While this may sound like a lot, it’s your first sale, which should more than cover this cost. If you want to save more money, use an online real estate school (more on that later).

Administrative Costs

In addition to your pre-license testing costs, you’ll need to pay for anything related to your business.

We highlighted some common expenses above, and a ballpark estimate for overhead is between $500 and $1,000, depending on how much you’ll invest in marketing and automation.

Again, many brokers will cover much of your overhead, but this will reduce your portion of the commission split. What agents may choose to do is build up their book of business and re-negotiate their commission split after they begin producing.

How to Budget

Person in a suit holding up a piggy bank with money going into it

If you want to become a real estate agent, then it’s important to put a plan in place to support yourself financially.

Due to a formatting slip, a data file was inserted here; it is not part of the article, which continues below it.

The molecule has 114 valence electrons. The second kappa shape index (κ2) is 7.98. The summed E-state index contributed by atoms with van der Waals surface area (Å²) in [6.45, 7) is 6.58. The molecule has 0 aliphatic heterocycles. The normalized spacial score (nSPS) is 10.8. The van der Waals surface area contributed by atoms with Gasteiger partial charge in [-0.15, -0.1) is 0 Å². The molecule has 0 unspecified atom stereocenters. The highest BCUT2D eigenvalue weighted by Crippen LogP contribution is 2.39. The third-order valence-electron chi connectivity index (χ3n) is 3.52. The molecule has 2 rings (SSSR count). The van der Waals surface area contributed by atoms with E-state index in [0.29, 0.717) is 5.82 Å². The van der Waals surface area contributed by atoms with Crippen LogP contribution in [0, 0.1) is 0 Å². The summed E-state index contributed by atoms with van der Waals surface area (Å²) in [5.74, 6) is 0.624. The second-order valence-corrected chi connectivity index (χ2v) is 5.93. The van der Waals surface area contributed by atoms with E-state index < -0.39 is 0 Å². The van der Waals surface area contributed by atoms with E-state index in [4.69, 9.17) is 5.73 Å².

Don’t panic – it looks expensive but with some financial planning, it can be smooth sailing. You should create a budget that includes:


When launching your real estate career, don’t overlook how you’ll support your own household expenses while you’re reaching your goal.

You’ll earn commissions, but you’ll be a lot more comfortable if you save enough before you launch into this new career to support your household for a while without any money coming in.

Track Your Expenses and Savings

It’s good to get into the habit of tracking your expenses and savings on spreadsheets to help monitor your cash flow. This will come in handy for both your business and your personal finances.

You may want to consider using a money management app to help, such as Mint or YNAB. Additionally, you can write off things like mileage and marketing expenses, and you’ll want to have your ducks in a row at tax time.

Have an Emergency Cash Fund

Experts agree that you should have an emergency cash fund budgeted into your personal and professional finances.